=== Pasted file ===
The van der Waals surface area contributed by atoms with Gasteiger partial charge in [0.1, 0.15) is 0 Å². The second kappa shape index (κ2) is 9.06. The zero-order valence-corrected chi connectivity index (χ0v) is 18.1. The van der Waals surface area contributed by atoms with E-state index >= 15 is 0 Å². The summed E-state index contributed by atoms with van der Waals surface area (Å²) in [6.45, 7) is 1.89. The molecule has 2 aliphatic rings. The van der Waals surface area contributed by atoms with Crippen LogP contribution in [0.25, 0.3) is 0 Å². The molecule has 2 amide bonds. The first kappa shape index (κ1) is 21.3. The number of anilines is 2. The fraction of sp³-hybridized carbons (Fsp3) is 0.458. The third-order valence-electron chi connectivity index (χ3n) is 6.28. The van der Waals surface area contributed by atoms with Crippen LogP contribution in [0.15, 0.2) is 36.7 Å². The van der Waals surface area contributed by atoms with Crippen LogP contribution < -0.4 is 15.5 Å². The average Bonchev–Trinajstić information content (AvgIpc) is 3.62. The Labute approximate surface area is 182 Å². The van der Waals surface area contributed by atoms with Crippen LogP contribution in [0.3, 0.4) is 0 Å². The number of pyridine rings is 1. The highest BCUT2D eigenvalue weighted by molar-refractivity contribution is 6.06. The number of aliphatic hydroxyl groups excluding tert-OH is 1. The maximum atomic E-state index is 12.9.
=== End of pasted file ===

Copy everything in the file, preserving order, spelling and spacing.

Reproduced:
The van der Waals surface area contributed by atoms with Gasteiger partial charge in [0.1, 0.15) is 0 Å². The second kappa shape index (κ2) is 9.06. The zero-order valence-corrected chi connectivity index (χ0v) is 18.1. The van der Waals surface area contributed by atoms with E-state index >= 15 is 0 Å². The summed E-state index contributed by atoms with van der Waals surface area (Å²) in [6.45, 7) is 1.89. The molecule has 2 aliphatic rings. The van der Waals surface area contributed by atoms with Crippen LogP contribution in [0.25, 0.3) is 0 Å². The molecule has 2 amide bonds. The first kappa shape index (κ1) is 21.3. The number of anilines is 2. The fraction of sp³-hybridized carbons (Fsp3) is 0.458. The third-order valence-electron chi connectivity index (χ3n) is 6.28. The van der Waals surface area contributed by atoms with Crippen LogP contribution in [0.15, 0.2) is 36.7 Å². The van der Waals surface area contributed by atoms with Crippen LogP contribution < -0.4 is 15.5 Å². The average Bonchev–Trinajstić information content (AvgIpc) is 3.62. The Labute approximate surface area is 182 Å². The van der Waals surface area contributed by atoms with Crippen LogP contribution in [0.3, 0.4) is 0 Å². The number of pyridine rings is 1. The highest BCUT2D eigenvalue weighted by molar-refractivity contribution is 6.06. The number of aliphatic hydroxyl groups excluding tert-OH is 1. The maximum atomic E-state index is 12.9.